What has COVID-19 taught us?
If the COVID-19 pandemic has taught us anything in a short space of time, it is the massive difference that our carbon footprint can make to the planet. After just two weeks following the outbreak began, there were reports of massive decreases in pollution.
As flights were grounded all over the world and people told to stay at home, pollution maps of cities all over the world were shared. Before COVID-19 lock down and after – there were some huge changes in a very short space of time.
Last summer I sent my friend in Hong Kong photos of our garden after we moved house. She commented on how blue the sky was. She never saw blue sky in Hong Kong due to the smog. After a month of her being in lock down, she was able to send me her own blue sky photo from the rooftop of her building – massive changes in a short space of time.
When this all ends, and it will end, I wonder how much of this will sink in with people all over the world. Will people change the way they live? Will we think more about our planet before we just ‘do’? What do you think?
One of the things we can all do when all this is over is to be more proactive about reducing our carbon footprint long term. You can calculate your carbon footprint here.
How to reduce your carbon footprint
There is no doubt that driving a car increases your carbon footprint. Living in a rural area, we would be lost without a car though, so how can you reduce the footprint but still get to where you need to be?
One way is to car share. If you travel alone in your car you create a larger carbon footprint than if you travel with other people in your car, so car share where you can.
Find out if you can travel by train to any of your destinations for example. A quick search like ‘trains going to London Bridge‘ will help you work out different options for your travel arrangements. Even if you can’t travel all the way by train, you could at least do part of your journey this way.
Travel is amazing. We love to travel and we intend to see as many places as possible, but this does leave a large carbon footprint. Try to plan your holidays and think about whether you need to fly somewhere. Do you need to fly every year? Can you travel in a different way?
This question is especially relevant for short haul flights. You leave a greater carbon footprint by flying short haul compared to long haul.
Try not to waste food. So much food is wasted all over the world every day. When you buy food, take note of use by dates and make sure you eat or cook and store items in time to avoid having to throw things away.
Bananas that are no longer good to eat can be mashed down and made into ice cream or used in flapjack and therefore not wasted. Apples and berries can be stewed and frozen, used for things like crumbles, or used in smoothies.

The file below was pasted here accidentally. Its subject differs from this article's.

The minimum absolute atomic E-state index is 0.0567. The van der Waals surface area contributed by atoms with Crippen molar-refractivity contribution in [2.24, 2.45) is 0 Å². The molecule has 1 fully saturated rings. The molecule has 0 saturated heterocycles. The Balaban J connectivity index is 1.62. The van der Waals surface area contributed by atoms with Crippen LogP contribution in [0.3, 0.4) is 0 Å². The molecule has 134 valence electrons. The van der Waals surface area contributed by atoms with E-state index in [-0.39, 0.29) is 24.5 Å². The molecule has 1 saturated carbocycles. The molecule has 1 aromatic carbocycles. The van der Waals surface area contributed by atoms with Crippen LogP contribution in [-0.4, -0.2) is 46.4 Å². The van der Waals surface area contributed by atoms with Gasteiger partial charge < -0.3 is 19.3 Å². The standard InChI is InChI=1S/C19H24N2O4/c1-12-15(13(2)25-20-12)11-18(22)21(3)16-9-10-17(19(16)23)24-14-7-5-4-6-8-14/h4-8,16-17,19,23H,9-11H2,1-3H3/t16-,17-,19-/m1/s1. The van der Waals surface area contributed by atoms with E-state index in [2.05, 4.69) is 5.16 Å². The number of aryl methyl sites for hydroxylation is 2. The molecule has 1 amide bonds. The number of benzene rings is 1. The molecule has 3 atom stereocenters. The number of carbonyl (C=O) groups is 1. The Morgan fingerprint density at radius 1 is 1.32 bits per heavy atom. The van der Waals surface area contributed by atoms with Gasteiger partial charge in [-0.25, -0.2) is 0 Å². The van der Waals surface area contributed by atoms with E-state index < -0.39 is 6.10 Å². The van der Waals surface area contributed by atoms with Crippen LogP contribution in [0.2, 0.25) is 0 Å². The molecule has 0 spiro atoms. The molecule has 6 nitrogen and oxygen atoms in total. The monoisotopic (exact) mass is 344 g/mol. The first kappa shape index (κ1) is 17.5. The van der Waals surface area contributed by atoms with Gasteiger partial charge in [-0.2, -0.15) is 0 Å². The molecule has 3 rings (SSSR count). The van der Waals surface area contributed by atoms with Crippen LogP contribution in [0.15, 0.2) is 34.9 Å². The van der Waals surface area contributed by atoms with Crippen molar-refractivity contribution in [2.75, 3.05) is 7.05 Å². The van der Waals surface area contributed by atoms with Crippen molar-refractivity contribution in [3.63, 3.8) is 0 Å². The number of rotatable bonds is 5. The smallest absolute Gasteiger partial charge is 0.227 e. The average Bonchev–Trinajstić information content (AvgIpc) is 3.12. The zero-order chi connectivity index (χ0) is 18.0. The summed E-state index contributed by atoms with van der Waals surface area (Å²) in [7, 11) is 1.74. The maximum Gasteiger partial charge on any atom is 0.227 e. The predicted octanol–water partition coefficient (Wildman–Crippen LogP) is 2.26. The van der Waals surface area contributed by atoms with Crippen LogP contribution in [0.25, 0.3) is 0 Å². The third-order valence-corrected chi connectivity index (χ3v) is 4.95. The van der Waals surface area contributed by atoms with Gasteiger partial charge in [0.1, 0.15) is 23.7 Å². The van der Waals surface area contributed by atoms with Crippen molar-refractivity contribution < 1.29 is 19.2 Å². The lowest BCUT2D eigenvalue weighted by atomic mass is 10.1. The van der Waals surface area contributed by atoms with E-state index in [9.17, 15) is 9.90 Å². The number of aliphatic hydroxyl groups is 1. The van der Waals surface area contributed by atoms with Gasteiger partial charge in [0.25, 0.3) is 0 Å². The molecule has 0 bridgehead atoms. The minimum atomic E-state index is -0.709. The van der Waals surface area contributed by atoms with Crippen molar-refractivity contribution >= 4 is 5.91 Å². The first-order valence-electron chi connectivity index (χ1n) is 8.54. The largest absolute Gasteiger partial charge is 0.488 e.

Batch cooking can help to ensure items are used up and there is less waste. Try washing and chopping up fruits and vegetables when you buy them and storing them ready chopped in the fridge. We find this means less waste as they are always ready to eat and/or cook.
Recycling uses less energy and produces less pollution than making things from scratch. Reducing the number of things that need to be thrown away, reduces the amount of materials which have to be quarried and mined.
Think carefully about what you can recycle in the home. Make sure you sort your items to be taken away weekly and recycle anything else you can by sorting it and taking it to your local recycling centre.
Don’t forget you can also recycle clothes. You can do this within your own family, passing clothes down between siblings, to friends and other relations, or equally by donating the clothes to a second hand shop. This means they will be reused and also generate valuable income for a good cause.
When it comes to your food shop, try to buy what is in season. Seasonal food is cheaper to buy and lowers your carbon footprint because you aren’t buying food that has been imported.
Vegetables out of season are grown in greenhouses, where a high amount of energy is required to artificially recreate the ideal cultivation conditions, bringing about unsustainable environmental costs. Either that or they are imported from other countries.
Pay attention to where your food is coming from. Buying local fish is more sustainable than fish from the supermarket that has come from Malaysia.
When possible, it’s better to buy packaging-free products. Buying locally can help with this, at a local green grocer for example, you can put the fruit and vegetables straight into your own bag and miss out on any packaging. A local butcher will use less packaging to wrap meat than a supermarket, as will a local deli and bakery.
When it comes to clothes and other goods, try to buy second hand where you can, or from retailers who abide by sustainable practice, and take reusable bags with you when you go to the shops.
There are tons of ways to reduce your carbon footprint. I plan to consider many more of these and implement them post COVID-19, will you?